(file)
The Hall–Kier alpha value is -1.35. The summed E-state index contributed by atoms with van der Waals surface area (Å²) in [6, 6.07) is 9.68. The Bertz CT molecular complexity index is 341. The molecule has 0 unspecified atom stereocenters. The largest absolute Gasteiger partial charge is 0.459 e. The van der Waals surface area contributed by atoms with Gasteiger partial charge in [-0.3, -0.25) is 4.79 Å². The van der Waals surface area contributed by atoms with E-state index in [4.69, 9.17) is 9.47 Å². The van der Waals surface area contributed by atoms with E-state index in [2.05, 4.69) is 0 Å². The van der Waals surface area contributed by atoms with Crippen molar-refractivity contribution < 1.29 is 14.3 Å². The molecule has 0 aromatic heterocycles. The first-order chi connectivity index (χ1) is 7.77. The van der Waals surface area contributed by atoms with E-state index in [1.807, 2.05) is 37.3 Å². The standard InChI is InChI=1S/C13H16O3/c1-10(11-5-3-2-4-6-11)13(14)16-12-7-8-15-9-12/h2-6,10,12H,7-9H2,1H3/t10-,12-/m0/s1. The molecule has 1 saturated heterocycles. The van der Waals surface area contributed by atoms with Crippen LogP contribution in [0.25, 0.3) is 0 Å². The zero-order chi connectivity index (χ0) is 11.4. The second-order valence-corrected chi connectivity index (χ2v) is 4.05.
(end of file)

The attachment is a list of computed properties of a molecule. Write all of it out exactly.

The Hall–Kier alpha value is -1.35. The summed E-state index contributed by atoms with van der Waals surface area (Å²) in [6, 6.07) is 9.68. The Bertz CT molecular complexity index is 341. The molecule has 0 unspecified atom stereocenters. The largest absolute Gasteiger partial charge is 0.459 e. The van der Waals surface area contributed by atoms with Gasteiger partial charge in [-0.3, -0.25) is 4.79 Å². The van der Waals surface area contributed by atoms with E-state index in [4.69, 9.17) is 9.47 Å². The van der Waals surface area contributed by atoms with E-state index in [2.05, 4.69) is 0 Å². The van der Waals surface area contributed by atoms with Crippen molar-refractivity contribution < 1.29 is 14.3 Å². The molecule has 0 aromatic heterocycles. The first-order chi connectivity index (χ1) is 7.77. The van der Waals surface area contributed by atoms with E-state index in [1.807, 2.05) is 37.3 Å². The standard InChI is InChI=1S/C13H16O3/c1-10(11-5-3-2-4-6-11)13(14)16-12-7-8-15-9-12/h2-6,10,12H,7-9H2,1H3/t10-,12-/m0/s1. The molecule has 1 saturated heterocycles. The van der Waals surface area contributed by atoms with Crippen LogP contribution in [0.25, 0.3) is 0 Å². The zero-order chi connectivity index (χ0) is 11.4. The second-order valence-corrected chi connectivity index (χ2v) is 4.05.